Weaving out antique traditional Chinese paintings

Updated: Apr 28, 2022 Print
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Wang Yuxiang works at his studio. [Photo/]

Wang Yuxiang, an inheritor of Nantong kesi (traditional weaving) technique, has been busy reproducing antique traditional Chinese paintings with kesi over the past two years, local media reported on April 26.

Wang, who has been involved in this centuries-old craftsmanship for more than 40 years, took two years to reproduce 34 paintings created in the Song (960-1279), Ming (1368-1644) and Qing dynasties, two of which won gold awards at China (Shenzhen) International Cultural Industry Fair and China Folk Art Fair.

Wang and his kesi works. [Photo/]

Kesi (literally meaning "cut silk"), a technique representing the highest level of Chinese textile art, is commonly used to create luxurious silk pieces in the Forbidden City and was most prevalent during the Qing Dynasty (1644-1911).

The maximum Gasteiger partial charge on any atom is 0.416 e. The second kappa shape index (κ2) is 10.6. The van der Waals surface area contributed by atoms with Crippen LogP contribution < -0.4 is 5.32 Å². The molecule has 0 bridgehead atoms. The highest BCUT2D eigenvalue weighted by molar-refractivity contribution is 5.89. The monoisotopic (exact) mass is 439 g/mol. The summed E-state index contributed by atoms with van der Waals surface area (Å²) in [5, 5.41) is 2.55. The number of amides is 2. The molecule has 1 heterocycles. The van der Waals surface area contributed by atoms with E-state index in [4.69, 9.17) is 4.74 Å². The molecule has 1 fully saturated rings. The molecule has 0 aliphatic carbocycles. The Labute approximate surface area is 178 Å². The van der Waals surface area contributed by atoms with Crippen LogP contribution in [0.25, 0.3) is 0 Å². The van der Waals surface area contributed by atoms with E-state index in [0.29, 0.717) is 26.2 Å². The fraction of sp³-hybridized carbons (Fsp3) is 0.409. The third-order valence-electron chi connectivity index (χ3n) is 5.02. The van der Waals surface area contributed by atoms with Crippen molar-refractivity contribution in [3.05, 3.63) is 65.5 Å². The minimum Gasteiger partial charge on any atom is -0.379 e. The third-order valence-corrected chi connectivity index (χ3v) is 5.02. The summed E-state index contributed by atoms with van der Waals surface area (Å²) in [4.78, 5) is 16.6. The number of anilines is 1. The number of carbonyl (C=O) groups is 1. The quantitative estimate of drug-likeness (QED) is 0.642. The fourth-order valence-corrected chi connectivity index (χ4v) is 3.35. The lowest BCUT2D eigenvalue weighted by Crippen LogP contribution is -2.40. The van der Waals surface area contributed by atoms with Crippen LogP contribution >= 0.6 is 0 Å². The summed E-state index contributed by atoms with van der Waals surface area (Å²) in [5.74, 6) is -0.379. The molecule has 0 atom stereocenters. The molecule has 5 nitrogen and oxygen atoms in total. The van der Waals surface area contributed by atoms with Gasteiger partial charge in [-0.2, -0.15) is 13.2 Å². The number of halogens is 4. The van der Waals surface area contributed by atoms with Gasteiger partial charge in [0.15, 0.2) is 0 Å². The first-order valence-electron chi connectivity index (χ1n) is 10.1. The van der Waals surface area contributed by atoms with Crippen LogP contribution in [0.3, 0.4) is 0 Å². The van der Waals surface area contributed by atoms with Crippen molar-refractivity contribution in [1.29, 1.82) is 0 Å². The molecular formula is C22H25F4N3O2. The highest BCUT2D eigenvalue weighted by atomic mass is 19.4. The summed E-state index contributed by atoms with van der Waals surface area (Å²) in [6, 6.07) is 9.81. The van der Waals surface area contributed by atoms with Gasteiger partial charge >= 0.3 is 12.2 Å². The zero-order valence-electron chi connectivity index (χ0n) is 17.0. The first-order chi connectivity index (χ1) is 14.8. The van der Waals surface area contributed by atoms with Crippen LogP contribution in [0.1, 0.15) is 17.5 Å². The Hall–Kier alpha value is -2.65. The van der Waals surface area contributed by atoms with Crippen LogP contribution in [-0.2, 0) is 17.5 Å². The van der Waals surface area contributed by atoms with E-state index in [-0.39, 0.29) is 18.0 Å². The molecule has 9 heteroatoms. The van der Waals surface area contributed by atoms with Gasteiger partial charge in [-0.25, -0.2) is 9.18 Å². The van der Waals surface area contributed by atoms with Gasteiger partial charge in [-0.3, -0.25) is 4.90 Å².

The biggest feature of Nantong kesi is that the fabric is very scratchy and the surface of the fabric presents a "corrugated" groove effect. Although the surface is rough, it also features intricate craftsmanship.

Wang shows his kesi works. [Photo/]

The Nantong kesi silk weaving technique, as part of the Chinese silk weaving techniques, was included in the World Intangible Cultural Heritage List in 2009.

In 2016, the technique was included in the fourth batch of intangible cultural heritage items of Jiangsu province.

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